If murder charges can indeed be brought, what about someone who knowingly kills a pregnant woman with a fetus with a detectable heartbeat? the DA asked. Conceivably, that person could be eligible for a death-penalty prosecution because he met one of the 10 criteria that allow prosecutors to seek it: committing a double murder.
Porter said he is still on the fence as to whether a woman who has an abortion or self-induces a miscarriage could be actually charged with murder under the new law.
“I think the law raises legal issues beyond whether or not it is constitutional,” Porter said. “There will be a significant amount of litigation before this is all ironed out.”
The bill’s chief sponsor, Rep. Ed Setzler, R-Acworth, said he doesn’t support charging a woman who has an abortion with murder and insists the law doesn’t allow that. He cites the legal doctrine known as the rule of lenity. That is, when two statutes can be used for the same criminal conduct, any ambiguity is resolved in the defendant’s favor. In other words, the provision with the lesser punishment applies.
For this reason, women can be prosecuted under Georgia’s criminal abortion statute,which carries a maximum sentence of 10 years in prison, as opposed to murder, which carries a mandatory life sentence, Setzler said.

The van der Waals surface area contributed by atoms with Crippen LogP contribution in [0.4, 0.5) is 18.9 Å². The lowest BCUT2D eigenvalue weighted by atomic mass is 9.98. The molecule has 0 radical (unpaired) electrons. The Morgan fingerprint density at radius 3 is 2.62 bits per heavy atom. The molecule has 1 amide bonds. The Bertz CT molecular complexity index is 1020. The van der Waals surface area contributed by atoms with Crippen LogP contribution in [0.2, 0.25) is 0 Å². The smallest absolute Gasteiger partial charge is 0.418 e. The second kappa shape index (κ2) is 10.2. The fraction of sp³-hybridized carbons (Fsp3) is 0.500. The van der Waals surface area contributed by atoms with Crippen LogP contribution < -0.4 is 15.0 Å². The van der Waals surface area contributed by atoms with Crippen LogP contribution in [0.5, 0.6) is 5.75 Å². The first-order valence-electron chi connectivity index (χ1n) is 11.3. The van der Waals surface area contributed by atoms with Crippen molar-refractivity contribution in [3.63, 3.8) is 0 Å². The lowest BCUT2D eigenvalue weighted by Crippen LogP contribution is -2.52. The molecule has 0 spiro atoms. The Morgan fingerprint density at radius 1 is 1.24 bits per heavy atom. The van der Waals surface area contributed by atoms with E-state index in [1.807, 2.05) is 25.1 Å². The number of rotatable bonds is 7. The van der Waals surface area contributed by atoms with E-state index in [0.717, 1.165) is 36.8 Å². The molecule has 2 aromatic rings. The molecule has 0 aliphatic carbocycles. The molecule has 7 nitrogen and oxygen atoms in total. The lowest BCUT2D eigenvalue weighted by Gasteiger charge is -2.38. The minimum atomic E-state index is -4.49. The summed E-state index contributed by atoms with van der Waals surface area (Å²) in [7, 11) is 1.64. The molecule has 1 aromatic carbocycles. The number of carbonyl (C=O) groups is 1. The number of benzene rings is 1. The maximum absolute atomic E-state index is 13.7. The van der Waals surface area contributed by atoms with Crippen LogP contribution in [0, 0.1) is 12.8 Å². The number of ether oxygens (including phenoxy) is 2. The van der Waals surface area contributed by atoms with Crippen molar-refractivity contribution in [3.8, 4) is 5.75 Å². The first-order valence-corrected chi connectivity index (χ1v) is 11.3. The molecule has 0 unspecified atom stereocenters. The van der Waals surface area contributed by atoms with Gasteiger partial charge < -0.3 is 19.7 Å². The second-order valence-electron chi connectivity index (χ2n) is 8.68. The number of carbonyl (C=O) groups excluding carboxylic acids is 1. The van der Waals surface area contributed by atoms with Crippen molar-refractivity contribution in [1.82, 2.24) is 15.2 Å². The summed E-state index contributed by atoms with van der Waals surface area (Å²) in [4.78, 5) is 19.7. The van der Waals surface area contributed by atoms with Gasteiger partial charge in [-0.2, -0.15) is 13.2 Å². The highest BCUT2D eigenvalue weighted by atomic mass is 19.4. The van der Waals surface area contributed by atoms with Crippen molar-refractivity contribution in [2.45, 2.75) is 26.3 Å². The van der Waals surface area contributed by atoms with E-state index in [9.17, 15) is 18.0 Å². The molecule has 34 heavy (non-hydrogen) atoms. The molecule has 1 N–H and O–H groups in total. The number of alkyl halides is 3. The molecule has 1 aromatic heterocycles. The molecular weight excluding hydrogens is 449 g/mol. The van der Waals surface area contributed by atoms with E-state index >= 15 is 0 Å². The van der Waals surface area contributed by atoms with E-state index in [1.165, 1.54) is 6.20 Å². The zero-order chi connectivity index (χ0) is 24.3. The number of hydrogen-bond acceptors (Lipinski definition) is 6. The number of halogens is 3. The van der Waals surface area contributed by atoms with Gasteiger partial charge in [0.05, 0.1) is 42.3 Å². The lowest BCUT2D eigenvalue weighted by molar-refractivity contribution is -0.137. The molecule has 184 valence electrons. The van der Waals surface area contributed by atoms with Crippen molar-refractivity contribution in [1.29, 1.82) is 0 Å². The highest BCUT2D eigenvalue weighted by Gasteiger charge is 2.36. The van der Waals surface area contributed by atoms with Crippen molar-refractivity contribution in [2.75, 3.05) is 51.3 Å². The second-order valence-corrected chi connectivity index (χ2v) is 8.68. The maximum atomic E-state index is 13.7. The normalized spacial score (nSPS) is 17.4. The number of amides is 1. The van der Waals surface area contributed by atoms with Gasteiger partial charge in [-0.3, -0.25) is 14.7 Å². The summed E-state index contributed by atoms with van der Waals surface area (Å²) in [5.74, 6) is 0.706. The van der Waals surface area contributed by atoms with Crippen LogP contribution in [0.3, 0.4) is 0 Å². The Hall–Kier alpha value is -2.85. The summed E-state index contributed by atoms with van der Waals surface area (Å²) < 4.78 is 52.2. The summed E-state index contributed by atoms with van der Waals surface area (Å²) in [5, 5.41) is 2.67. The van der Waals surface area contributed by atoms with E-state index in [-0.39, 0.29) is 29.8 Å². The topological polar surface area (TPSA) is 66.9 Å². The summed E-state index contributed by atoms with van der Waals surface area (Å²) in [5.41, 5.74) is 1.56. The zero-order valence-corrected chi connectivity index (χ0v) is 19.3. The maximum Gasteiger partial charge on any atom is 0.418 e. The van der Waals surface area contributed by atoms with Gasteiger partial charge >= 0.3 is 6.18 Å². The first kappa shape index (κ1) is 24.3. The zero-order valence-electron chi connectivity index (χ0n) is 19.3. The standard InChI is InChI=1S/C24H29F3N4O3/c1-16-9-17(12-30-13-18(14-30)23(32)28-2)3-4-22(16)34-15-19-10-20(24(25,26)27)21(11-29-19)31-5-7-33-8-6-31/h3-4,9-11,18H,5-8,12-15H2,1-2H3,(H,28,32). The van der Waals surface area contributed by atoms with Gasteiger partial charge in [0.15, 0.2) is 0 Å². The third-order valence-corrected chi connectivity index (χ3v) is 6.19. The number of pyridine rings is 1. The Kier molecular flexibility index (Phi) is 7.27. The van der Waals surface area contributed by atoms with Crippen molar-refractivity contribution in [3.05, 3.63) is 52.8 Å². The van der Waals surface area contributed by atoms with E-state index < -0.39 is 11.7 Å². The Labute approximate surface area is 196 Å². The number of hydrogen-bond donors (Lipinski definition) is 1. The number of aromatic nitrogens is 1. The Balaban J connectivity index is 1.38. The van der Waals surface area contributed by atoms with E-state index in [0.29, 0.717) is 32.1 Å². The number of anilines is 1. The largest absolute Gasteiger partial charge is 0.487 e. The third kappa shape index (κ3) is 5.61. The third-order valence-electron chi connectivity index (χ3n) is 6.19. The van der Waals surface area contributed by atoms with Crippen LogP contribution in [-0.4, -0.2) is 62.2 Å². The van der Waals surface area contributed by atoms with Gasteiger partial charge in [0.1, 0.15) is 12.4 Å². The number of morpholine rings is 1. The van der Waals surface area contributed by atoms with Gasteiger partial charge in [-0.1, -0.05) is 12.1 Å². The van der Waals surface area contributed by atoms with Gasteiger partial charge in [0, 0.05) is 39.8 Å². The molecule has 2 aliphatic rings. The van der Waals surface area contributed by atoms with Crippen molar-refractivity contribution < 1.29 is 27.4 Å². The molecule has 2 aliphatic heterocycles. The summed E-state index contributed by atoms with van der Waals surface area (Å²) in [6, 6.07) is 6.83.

“This was all part of the debate on the bill,” the lawmaker said. “It was settled then and it’s settled now. All of this is a political distraction.”
But both prosecutors and defense lawyers say Setzler’s reliance on the rule of lenity is misguided. That’s because defendants can invoke it only at the time of sentencing, after a conviction has been obtained. In other words, it doesn’t necessarily bar a district attorney from seeking a murder charge.
‘A Frankenstein Law’
The ACLU of Georgia has vowed to file a challenge to the law before it takes effect in January. Sean Young, its legal director, said the Legislature “created a Frankenstein law with far-reaching consequences that its creators can no longer control.”
If Setzler is serious about protecting women from murder prosecutions, “he should obtain a written commitment from the district attorneys of all 159 counties not to bring murder charges against women, doctors, nurses and pharmacists,” Young said. “If he can’t, then he shouldn’t have passed this law in the first place.”
With some exceptions, HB 481 expressly makes it a crime for a woman to have an abortion after a fetus’ heartbeat is detected — usually at about six weeks into a pregnancy and before some women know they are pregnant. Charges cannot be brought if was a medical emergency, if the woman’s life was threatened or if she was the victim of rape or incest — and had reported it to the police.
Atlanta criminal defense attorney Brian Steel, who has studied the law, believes there are a number of reasons prosecutors will not be able to obtain murder convictions against those who violate HB 481.